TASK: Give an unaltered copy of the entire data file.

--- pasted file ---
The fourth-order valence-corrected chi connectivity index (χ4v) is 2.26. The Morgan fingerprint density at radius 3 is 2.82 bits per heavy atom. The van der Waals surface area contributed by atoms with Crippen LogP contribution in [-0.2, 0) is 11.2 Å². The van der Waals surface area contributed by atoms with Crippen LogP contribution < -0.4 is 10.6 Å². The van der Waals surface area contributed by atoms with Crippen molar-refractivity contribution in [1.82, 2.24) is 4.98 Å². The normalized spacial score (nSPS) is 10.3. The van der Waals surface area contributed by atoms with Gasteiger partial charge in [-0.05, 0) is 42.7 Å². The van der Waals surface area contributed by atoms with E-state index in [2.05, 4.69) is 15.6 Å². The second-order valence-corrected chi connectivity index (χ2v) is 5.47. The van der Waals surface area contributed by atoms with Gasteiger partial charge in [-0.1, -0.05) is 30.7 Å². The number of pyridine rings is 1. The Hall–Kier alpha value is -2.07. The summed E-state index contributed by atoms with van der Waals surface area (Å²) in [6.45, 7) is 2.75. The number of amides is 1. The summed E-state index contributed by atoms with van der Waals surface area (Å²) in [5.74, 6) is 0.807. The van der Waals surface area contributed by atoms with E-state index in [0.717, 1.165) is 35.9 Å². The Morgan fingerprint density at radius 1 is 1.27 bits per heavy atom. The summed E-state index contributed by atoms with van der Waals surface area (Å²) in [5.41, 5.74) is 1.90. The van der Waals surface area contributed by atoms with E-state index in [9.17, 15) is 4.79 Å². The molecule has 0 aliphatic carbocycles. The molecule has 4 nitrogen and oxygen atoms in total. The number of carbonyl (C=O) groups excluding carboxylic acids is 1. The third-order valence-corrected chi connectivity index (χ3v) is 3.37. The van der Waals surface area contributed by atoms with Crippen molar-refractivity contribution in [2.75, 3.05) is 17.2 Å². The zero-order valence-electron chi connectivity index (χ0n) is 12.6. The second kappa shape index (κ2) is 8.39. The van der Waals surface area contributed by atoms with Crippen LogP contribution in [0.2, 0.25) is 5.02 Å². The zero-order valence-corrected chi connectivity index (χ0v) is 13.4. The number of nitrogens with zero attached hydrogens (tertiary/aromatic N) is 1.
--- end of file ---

The fourth-order valence-corrected chi connectivity index (χ4v) is 2.26. The Morgan fingerprint density at radius 3 is 2.82 bits per heavy atom. The van der Waals surface area contributed by atoms with Crippen LogP contribution in [-0.2, 0) is 11.2 Å². The van der Waals surface area contributed by atoms with Crippen LogP contribution < -0.4 is 10.6 Å². The van der Waals surface area contributed by atoms with Crippen molar-refractivity contribution in [1.82, 2.24) is 4.98 Å². The normalized spacial score (nSPS) is 10.3. The van der Waals surface area contributed by atoms with Gasteiger partial charge in [-0.05, 0) is 42.7 Å². The van der Waals surface area contributed by atoms with E-state index in [2.05, 4.69) is 15.6 Å². The second-order valence-corrected chi connectivity index (χ2v) is 5.47. The van der Waals surface area contributed by atoms with Gasteiger partial charge in [-0.1, -0.05) is 30.7 Å². The number of pyridine rings is 1. The Hall–Kier alpha value is -2.07. The summed E-state index contributed by atoms with van der Waals surface area (Å²) in [6.45, 7) is 2.75. The number of amides is 1. The summed E-state index contributed by atoms with van der Waals surface area (Å²) in [5.74, 6) is 0.807. The van der Waals surface area contributed by atoms with E-state index in [0.717, 1.165) is 35.9 Å². The Morgan fingerprint density at radius 1 is 1.27 bits per heavy atom. The summed E-state index contributed by atoms with van der Waals surface area (Å²) in [5.41, 5.74) is 1.90. The van der Waals surface area contributed by atoms with E-state index in [9.17, 15) is 4.79 Å². The molecule has 0 aliphatic carbocycles. The molecule has 4 nitrogen and oxygen atoms in total. The number of carbonyl (C=O) groups excluding carboxylic acids is 1. The third-order valence-corrected chi connectivity index (χ3v) is 3.37. The van der Waals surface area contributed by atoms with Crippen molar-refractivity contribution in [2.75, 3.05) is 17.2 Å². The zero-order valence-electron chi connectivity index (χ0n) is 12.6. The second kappa shape index (κ2) is 8.39. The van der Waals surface area contributed by atoms with Crippen LogP contribution in [0.2, 0.25) is 5.02 Å². The zero-order valence-corrected chi connectivity index (χ0v) is 13.4. The number of nitrogens with zero attached hydrogens (tertiary/aromatic N) is 1.